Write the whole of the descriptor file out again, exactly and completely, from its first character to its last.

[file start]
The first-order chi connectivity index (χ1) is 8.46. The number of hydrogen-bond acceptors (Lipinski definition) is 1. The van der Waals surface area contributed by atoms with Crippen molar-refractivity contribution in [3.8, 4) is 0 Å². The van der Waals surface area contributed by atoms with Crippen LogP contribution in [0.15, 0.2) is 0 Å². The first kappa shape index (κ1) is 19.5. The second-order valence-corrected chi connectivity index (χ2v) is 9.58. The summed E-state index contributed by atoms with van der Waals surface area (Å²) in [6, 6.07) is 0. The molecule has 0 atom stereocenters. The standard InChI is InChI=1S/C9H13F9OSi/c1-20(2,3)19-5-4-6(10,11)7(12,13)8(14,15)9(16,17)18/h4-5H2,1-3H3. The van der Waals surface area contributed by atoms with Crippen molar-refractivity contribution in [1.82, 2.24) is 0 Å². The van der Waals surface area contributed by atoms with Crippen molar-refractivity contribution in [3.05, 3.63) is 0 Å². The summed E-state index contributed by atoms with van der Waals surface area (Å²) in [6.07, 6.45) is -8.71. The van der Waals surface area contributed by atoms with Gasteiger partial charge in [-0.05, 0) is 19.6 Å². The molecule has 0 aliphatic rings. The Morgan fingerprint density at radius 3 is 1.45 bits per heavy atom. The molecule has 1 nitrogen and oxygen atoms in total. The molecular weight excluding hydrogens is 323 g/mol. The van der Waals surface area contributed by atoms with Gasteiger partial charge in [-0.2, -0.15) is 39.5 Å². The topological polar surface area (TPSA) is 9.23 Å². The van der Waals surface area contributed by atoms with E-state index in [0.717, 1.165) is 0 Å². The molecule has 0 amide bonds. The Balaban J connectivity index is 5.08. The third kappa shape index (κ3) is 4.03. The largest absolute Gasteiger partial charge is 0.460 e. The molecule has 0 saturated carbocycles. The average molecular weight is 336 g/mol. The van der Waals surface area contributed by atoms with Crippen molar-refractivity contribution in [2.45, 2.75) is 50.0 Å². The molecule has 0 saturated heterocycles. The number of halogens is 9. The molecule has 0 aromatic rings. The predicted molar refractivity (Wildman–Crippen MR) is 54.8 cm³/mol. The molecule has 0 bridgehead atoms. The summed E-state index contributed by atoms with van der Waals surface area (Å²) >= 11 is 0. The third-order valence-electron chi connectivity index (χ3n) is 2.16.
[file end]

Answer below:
The first-order chi connectivity index (χ1) is 8.46. The number of hydrogen-bond acceptors (Lipinski definition) is 1. The van der Waals surface area contributed by atoms with Crippen molar-refractivity contribution in [3.8, 4) is 0 Å². The van der Waals surface area contributed by atoms with Crippen LogP contribution in [0.15, 0.2) is 0 Å². The first kappa shape index (κ1) is 19.5. The second-order valence-corrected chi connectivity index (χ2v) is 9.58. The summed E-state index contributed by atoms with van der Waals surface area (Å²) in [6, 6.07) is 0. The molecule has 0 atom stereocenters. The standard InChI is InChI=1S/C9H13F9OSi/c1-20(2,3)19-5-4-6(10,11)7(12,13)8(14,15)9(16,17)18/h4-5H2,1-3H3. The van der Waals surface area contributed by atoms with Crippen molar-refractivity contribution in [1.82, 2.24) is 0 Å². The van der Waals surface area contributed by atoms with Crippen molar-refractivity contribution in [3.05, 3.63) is 0 Å². The summed E-state index contributed by atoms with van der Waals surface area (Å²) in [6.07, 6.45) is -8.71. The van der Waals surface area contributed by atoms with Gasteiger partial charge in [-0.05, 0) is 19.6 Å². The molecule has 0 aliphatic rings. The Morgan fingerprint density at radius 3 is 1.45 bits per heavy atom. The molecule has 1 nitrogen and oxygen atoms in total. The molecular weight excluding hydrogens is 323 g/mol. The van der Waals surface area contributed by atoms with Gasteiger partial charge in [-0.2, -0.15) is 39.5 Å². The topological polar surface area (TPSA) is 9.23 Å². The van der Waals surface area contributed by atoms with E-state index in [0.717, 1.165) is 0 Å². The molecule has 0 amide bonds. The Balaban J connectivity index is 5.08. The third kappa shape index (κ3) is 4.03. The largest absolute Gasteiger partial charge is 0.460 e. The molecule has 0 saturated carbocycles. The average molecular weight is 336 g/mol. The van der Waals surface area contributed by atoms with Crippen molar-refractivity contribution in [2.45, 2.75) is 50.0 Å². The molecule has 0 saturated heterocycles. The number of halogens is 9. The molecule has 0 aromatic rings. The predicted molar refractivity (Wildman–Crippen MR) is 54.8 cm³/mol. The molecule has 0 bridgehead atoms. The summed E-state index contributed by atoms with van der Waals surface area (Å²) >= 11 is 0. The third-order valence-electron chi connectivity index (χ3n) is 2.16.